The recent history of the World Cup has also rarely rewarded entertainers.
Carlos Alberto Parreira’s 1994 champions with Brazil have gone unloved, while Aime Jacquet’s 1998 squad grew into the competition four years later.
Lippi’s Italy in 2006 were lauded for their durability and warrior spirit. In 2010, Vincente Del Bosque’s Spain won every match 1-0 from the round of 16 to the final.
In 2018, Deschamps’ name should be added to this list.
Mario Mandzukic was the hero in extra time as Croatia came back from behind to earn a first spot in a major final, at England’s expense.
Right-back Kieran Trippier rocketed in a fifth-minute free-kick in the World Cup semi-final, with Tottenham team-mate Harry Kane soon failing to double the lead. These misses – in the Three Lions’ first last-four clash in the global event since 1990 – came back to hurt them in the second half at Luzhniki Stadium.
Winger Ivan Perisic volleyed in the 68th-minute leveller, via a potential high foot. Then in extra-time, veteran striker Mandzukic took advantage of centre-back John Stones’ woeful marking to see Croatia go one better than their ‘Golden Generation’ twenty years ago in France.
Danijel Subasic – 8: An excellent tournament for the Monaco goalkeeper continued. Highlight was the first-half save and remarkable recovery to deny Kane.
Sime Vrsaljko – 8: Croatia were grateful that he recovered, miraculously, from injury. Teed up Perisic’s equaliser and headed off the line from Stones.
Dejan Lovren – 6: Lucky not to get booked and appeared a ticking time bomb. But did superbly to deny nemesis Kane a close-range header.
Domagoj Vida – 6: Booed relentlessly by the Russians in the crowds after his pro-Ukraine remarks. Initially troubled by Raheem Sterling’s pace, then recovered.
Ivan Strinic – 5: Pegged back by the endeavour of England’s goal scorer, Trippier. Did not look assured in, or out, of possession. Injured late on.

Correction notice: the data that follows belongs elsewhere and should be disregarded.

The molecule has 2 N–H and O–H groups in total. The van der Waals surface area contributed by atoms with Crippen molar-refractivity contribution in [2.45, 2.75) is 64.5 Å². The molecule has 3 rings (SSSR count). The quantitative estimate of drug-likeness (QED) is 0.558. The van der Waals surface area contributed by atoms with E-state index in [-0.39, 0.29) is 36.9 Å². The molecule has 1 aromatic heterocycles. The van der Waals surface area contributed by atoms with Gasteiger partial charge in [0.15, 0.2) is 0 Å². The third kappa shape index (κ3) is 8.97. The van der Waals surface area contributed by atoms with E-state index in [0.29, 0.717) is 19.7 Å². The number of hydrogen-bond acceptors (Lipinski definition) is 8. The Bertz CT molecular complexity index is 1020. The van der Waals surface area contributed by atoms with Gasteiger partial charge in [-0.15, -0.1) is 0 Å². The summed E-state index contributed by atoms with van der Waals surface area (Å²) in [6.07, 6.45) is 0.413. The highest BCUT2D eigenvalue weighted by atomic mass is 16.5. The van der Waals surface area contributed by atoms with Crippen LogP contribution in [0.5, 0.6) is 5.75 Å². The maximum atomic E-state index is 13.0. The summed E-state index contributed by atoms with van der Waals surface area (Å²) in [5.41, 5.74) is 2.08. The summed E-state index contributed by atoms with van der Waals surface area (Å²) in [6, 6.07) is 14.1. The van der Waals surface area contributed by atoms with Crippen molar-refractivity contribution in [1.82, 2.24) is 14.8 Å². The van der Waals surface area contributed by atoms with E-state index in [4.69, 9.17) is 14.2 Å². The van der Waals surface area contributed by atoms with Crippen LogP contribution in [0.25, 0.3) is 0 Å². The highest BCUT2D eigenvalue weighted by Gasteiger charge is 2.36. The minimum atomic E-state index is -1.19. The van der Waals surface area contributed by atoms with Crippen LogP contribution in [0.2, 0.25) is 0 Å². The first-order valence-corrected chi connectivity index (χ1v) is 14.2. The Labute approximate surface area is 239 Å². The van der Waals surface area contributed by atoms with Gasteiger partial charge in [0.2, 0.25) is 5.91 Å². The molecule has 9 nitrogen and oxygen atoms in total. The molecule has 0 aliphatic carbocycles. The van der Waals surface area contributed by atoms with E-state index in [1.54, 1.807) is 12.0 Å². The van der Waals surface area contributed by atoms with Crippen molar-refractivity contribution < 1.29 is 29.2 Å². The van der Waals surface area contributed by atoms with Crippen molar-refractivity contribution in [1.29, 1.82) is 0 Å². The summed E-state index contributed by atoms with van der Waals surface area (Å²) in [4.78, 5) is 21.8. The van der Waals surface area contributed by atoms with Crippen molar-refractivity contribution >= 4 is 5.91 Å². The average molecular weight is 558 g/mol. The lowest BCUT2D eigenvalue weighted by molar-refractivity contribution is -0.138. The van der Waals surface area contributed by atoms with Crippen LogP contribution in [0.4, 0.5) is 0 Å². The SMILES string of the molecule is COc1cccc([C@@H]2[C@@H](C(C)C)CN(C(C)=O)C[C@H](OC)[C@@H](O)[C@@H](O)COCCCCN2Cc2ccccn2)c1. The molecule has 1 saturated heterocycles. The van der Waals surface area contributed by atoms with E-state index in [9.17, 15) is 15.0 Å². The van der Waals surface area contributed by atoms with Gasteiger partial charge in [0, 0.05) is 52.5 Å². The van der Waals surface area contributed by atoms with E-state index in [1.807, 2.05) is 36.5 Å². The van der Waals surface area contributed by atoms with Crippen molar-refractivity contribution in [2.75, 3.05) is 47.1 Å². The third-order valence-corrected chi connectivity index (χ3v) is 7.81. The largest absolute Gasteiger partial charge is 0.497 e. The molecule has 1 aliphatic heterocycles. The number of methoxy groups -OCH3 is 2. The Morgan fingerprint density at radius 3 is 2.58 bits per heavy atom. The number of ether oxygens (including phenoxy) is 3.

Marcelo Brozovic – 7: Early influence on proceedings was negated by England’s route-one tactics. But the Internazionale anchor’s ability would tell past 60 minutes.
Ante Rebic – 5: Fired in several wild shots and could do nothing with the rebound when Perisic’s second-half shot hit the woodwork.
Luka Modric – 8: Grew in authority at the Luzhniki Stadium. Had the third-highest pass accuracy for Croatia. This was a telling statistic as Croatia rebounded.
Ivan Rakitic – 7: Produced a surprising number of loose balls in the first half. Emerged a different, more authoritative figure after the break. A fine player.
Ivan Perisic – 8: Anticipation for volley was fantastic, soon after struck the post and then supplied the perfect cross for Mandzukic which should have led to another.
Mario Mandzukic – 8: Laudable energy levels. A third-successive extra-time period saw him only just denied by Pickford and then, decisively, smash in from close range.
Josip Pivaric – 6: Like-for-like replacement for the lame Strinic. Missed in shootout against Denmark and would have been relieved not to go again.
Andrej Kramaric – 5: Leicester City flop could not punish the country in which he did so little. Made shocking decision to shoot.
Vedran Corluka – N/A: Experience made sure Croatia held firm in the final throes.
Milan Badelj – N/A: Last-gasp handball was not punished by England.